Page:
Photographer:Fotograaf: Joey Roberts
Opening 2011-2012 academic year
Confident about its own capabilities, firmly rooted in the province of Limburg, international (but with 50 per cent Dutch students), closely co-operating with institutes and businesses in the Netherlands and abroad. Professor Martin Paul, President of the Executive Board, outlined the future of ‘his’ Maastricht University in a glowing speech – not devoid of humour – during the opening of the academic year last Monday.
“These days, you sometimes get the feeling that academy is a dirty word and refers to money-wasting nerds who pursue their private hobbies,” said Martin Paul at the beginning of his speech, entitled The future of Maastricht University: Four weddings and a funeral. He believes that nothing is farther from the truth: it is a place for debate, where knowledge is exchanged. It has not placed itself outside society, but right in the middle. He continued by hammering home the great importance of relations (the ‘weddings’), co-operation and networking. Between faculties and MUMC+, with other institutions, organisations and businesses. “A faculty or university is not broad enough to solve today’s great themes.” He prefers the concept of ‘global network university’: working together with different partners in various areas. Within the UM, in the region, on a national or international level.
“We are a Dutch university with a truly international profile.” And we will continue to be just that, Paul said. With these words, he referred to the recent discussion about why Dutch taxpayers should pay towards the education of foreign students. “Certainly, education costs money, but for every euro invested, you get four in return.” Besides the number of foreign students in the Netherlands is a lot lower than, for example, in Belgium, Germany or Great Britain.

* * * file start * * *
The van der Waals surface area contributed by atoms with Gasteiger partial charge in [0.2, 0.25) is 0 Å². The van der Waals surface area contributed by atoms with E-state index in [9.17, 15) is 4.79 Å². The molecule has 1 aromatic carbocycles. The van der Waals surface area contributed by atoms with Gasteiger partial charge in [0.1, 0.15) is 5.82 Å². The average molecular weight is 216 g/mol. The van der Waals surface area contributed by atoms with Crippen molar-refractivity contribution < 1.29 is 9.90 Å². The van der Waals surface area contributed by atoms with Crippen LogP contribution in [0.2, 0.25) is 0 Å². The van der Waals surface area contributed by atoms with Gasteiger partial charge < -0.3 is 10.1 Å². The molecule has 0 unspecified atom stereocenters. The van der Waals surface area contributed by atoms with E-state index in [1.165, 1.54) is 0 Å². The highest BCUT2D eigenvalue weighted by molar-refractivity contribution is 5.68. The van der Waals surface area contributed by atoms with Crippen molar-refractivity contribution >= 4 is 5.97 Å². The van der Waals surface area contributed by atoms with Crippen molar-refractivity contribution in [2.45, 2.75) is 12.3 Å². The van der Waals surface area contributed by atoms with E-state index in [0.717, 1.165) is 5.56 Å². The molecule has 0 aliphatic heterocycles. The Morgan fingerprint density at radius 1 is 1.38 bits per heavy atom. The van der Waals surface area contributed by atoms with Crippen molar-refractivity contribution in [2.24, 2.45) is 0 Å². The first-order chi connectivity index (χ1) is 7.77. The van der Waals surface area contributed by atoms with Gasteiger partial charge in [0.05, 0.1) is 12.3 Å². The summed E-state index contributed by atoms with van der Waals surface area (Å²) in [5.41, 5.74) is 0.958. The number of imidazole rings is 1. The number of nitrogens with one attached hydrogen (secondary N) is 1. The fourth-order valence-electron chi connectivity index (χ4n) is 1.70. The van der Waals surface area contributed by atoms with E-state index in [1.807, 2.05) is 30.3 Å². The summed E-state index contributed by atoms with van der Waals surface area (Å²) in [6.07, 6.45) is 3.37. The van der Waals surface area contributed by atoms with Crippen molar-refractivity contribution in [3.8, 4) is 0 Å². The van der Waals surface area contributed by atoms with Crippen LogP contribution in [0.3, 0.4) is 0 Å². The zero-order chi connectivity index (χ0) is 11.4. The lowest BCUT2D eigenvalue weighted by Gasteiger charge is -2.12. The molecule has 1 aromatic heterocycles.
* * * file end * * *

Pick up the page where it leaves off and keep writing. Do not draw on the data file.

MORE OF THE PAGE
No matter how international the UM is, it will remain firmly rooted in the province of Limburg and the city of Maastricht. “We do not just educate the children of Limburg, but we are also an important factor in the economic stability with a total of 9000 jobs for UM and university hospital together.” Not to mention the rejuvenating contribution that students bring to the atmosphere of the city, he added. “We will further expand our regional role by strengthening our ties with other educational institutes.”
Then there was the ‘funeral’. What could be buried? The innumerable stereotypes that stick to the UM and to Limburg, says Paul. The UM is much more than what some insist on calling a teaching university. “Recent successes with research organisation NWO and the high quality of the master’s programmes, confirmed by Elsevier, prove the contrary.”
At the end of the afternoon, it was time for a little awards ceremony: the 2011 Students’ Award went to medical students Astrid van Boxtel and Marieke Vonk. They are the founders of the Mpower foundation, an organisation dedicated to the improvement of living conditions and health in South Sudan. The Edmond Hustinx prize for young promising scientists went to Dr. Henry Otgaar, a psychologist doing research on the way memory works. The departing governor of the province of Limburg received the Tans medal – the UM’s highest distinction – for his efforts on behalf of the university.